Compared to other live athlete tracking solutions that rely on GPS positioning or wireless equipment, 2D image tracking is based on advanced image processing technology that enables motion tracking. A ‘patch’ (a square) is defined on selected video images in order to identify each of the athletes / boats. The computer then creates a “tag” which is attached to each of the identified athletes / boats and which will be retained even if the image changes. This captured data is then made available to a graphics rendering platform for on-screen presentation to viewers, allowing them to know the exact location of the athletes / groups / boats. Additional data captured using more traditional GPS positioning can be combined with “tags” to identify athletes, their speed, distance to go, or relative position to the leader.

Intel and Alibaba are working together to bring 3D athlete tracking to the Tokyo Games.

What: 3D Athlete Tracking (3DAT)
Or: Athletics 100m (incl. Decathlon), 200m (incl. Heptathlon), 400m (incl. Decathlon), 4x100m relay
Developed by TOP Global Sponsors Intel and Alibaba, New AI-Based 3D Athlete Tracking Technology (3DAT) is a one-of-a-kind broadcast enhancement technology using artificial intelligence and computer vision to enhance the viewing experience with near real-time information. and superimposed visualizations during athletics sprint events (100m, 200m, 400m, 4x100m relays, as well as Decathlon / Heptathlon).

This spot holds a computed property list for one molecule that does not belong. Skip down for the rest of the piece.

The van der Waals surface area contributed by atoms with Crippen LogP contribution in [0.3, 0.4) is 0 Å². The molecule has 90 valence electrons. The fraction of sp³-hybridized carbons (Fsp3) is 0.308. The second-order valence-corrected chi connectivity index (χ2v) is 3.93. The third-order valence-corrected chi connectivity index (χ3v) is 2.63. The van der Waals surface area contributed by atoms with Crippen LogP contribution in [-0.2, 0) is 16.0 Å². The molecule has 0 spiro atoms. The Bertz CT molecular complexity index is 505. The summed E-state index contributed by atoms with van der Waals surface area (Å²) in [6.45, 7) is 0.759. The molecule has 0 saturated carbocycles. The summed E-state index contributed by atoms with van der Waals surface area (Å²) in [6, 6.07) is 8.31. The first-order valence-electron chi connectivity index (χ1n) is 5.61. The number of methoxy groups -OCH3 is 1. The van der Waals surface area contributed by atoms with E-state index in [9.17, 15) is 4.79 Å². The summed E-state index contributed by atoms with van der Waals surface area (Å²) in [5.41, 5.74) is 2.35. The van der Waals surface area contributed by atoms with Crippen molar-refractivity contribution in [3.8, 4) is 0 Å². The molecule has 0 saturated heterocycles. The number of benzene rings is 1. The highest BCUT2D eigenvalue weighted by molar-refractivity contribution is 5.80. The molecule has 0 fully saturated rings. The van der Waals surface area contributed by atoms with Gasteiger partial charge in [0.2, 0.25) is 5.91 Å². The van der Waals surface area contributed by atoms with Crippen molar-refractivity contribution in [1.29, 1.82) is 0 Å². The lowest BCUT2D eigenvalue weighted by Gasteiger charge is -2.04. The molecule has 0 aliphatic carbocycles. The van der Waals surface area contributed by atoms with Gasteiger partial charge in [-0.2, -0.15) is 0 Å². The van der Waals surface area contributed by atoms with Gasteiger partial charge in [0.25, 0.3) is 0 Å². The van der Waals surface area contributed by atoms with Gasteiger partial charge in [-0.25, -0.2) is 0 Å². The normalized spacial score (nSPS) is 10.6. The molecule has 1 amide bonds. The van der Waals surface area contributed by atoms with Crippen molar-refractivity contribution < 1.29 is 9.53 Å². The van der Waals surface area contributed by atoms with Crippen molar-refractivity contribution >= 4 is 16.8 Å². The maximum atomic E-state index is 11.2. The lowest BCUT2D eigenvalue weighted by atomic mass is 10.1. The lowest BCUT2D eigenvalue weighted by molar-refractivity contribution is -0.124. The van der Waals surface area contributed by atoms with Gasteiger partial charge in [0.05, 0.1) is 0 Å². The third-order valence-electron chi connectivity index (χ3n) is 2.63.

It will provide an overview of a race’s results and the performance and comparison of Olympic athletes. Broadcasters will receive next-generation graphics showing a broadcast overlay visualization of the race with each runner’s sprint speed at certain points in the race and additional race data. It will offer a more in-depth post-race analysis and reveal an additional layer that was not evident during the race itself. For example, viewers will be able to understand exactly when each sprinter reached their top speed and analyze the different phases of the race in detail through a colorful visualization of speed changes.

How it works?
Four on-site pan and tilt cameras will be installed at the Olympic Stadium to capture live performance of sprint athletes. 3DAT technology relies on massive computing power capable of processing large data sets. Using the speed of Intel processors (hosted on Intel-based data centers in Alibaba’s cloud infrastructure), OBS will be able to deliver this new analytical data as part of the multilateral flow in a rapid turnaround time. .

Panasonic contributes to the collection of biometric data for archery at the Olympic Games.

What: Viewing biometric data
Or: Archery